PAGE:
Singer/songwriter Dave Manning is no stranger to the Sierra Nevada. In fact, at his latest show at Cottonwood Restaurant on Aug. 24, he had a table of friends and groupies nodding along to his ballads and funky piano and harmonica tunes against the backdrop of dinner conversation and clattering cutlery. How many times has he played the popular local venue?
“If this tells you anything, I told them for three or four years, ‘could you update my bio hanging in the front, because that picture’s from years ago and no one will recognize me.’”
Back when he was 18, Manning bought his first car: an unrestored, 1965 Volkswagen bus (lovingly referred to as Vincent) for a mere $800 — and he’s had it ever since. So step aside #vanlife Instagrammers who bought their tin homes for anywhere between $10,000 and $50,000, this guy beat you to the punch. He’s originally from the suburbs of Chicago but spent six years living in Alaska. And while his mail now gets delivered to a P.O. Box in Arizona, Manning has called Vincent home for the last 20 years.
In fact, his attachment to Vincent has attracted the attention of Volkswagen itself, which has flown him back to their headquarters on several occasions to interview him for a documentary movie about the iconic VW buses.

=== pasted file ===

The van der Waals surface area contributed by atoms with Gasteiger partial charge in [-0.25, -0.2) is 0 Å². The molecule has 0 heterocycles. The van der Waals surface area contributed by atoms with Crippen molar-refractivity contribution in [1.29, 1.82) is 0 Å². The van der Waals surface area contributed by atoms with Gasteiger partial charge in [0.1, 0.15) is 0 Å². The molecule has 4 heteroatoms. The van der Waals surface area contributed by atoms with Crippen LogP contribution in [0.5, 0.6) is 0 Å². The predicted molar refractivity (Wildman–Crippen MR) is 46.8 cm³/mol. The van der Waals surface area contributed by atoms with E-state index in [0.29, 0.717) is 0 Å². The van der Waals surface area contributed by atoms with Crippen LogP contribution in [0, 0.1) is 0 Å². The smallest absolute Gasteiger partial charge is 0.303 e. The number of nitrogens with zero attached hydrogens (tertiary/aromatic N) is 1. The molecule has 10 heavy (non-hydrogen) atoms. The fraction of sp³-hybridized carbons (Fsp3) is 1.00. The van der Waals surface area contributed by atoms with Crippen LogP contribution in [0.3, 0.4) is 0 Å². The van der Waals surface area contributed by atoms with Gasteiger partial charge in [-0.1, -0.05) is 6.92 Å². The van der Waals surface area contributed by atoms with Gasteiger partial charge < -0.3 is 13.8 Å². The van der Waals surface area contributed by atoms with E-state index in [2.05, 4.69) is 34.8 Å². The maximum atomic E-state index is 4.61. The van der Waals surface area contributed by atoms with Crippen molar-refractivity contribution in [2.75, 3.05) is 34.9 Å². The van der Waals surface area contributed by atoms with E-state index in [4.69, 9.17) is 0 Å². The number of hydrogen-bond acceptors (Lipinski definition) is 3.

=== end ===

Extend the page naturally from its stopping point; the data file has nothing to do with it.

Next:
“I actually have to contact Volkswagen and tell them it either has, or is just about, to turn half a million,” Manning laughed as he relayed how many miles are racked up on the odometer. “So I think they should just rebuild it for me as a prize or something.”
Manning has played shows throughout the Western states, most notably in the Rocky Mountain Range, an old wild west saloon in Jerome, Arizona, and in Folsom Prison. “I originally went out on the road to keep playing music, and now I play music so I can stay out on the road,” he said.
Manning’s songs tend to be at least partly autobiographical, drawing inspiration from his life on the road. He knows the roads between Arizona and Montana like the back of his hand and he’s not slowing his roll anytime soon.
Catch him in the coming months playing in Truckee at Cottonwood on Oct. 11, and in Nevada City, Reno, and Grass Valley. In the meantime, he’ll head from Burning Man to Missoula, Montana, on to Ketchum, Idaho, and then stop in various towns in Washington State.
“The big thing is, you can go to a casino and see someone play along with tracks, and in a lot of ways I respect that, but mostly, whether nobody’s listening or everybody’s listening, I just channel it and play it,” he said. Manning has a passion for performing and a passion for the outdoors. It’s no question why he’s fashioned his life around both.
“I was always fascinated with the mountains and the big wide, open spaces,” he said.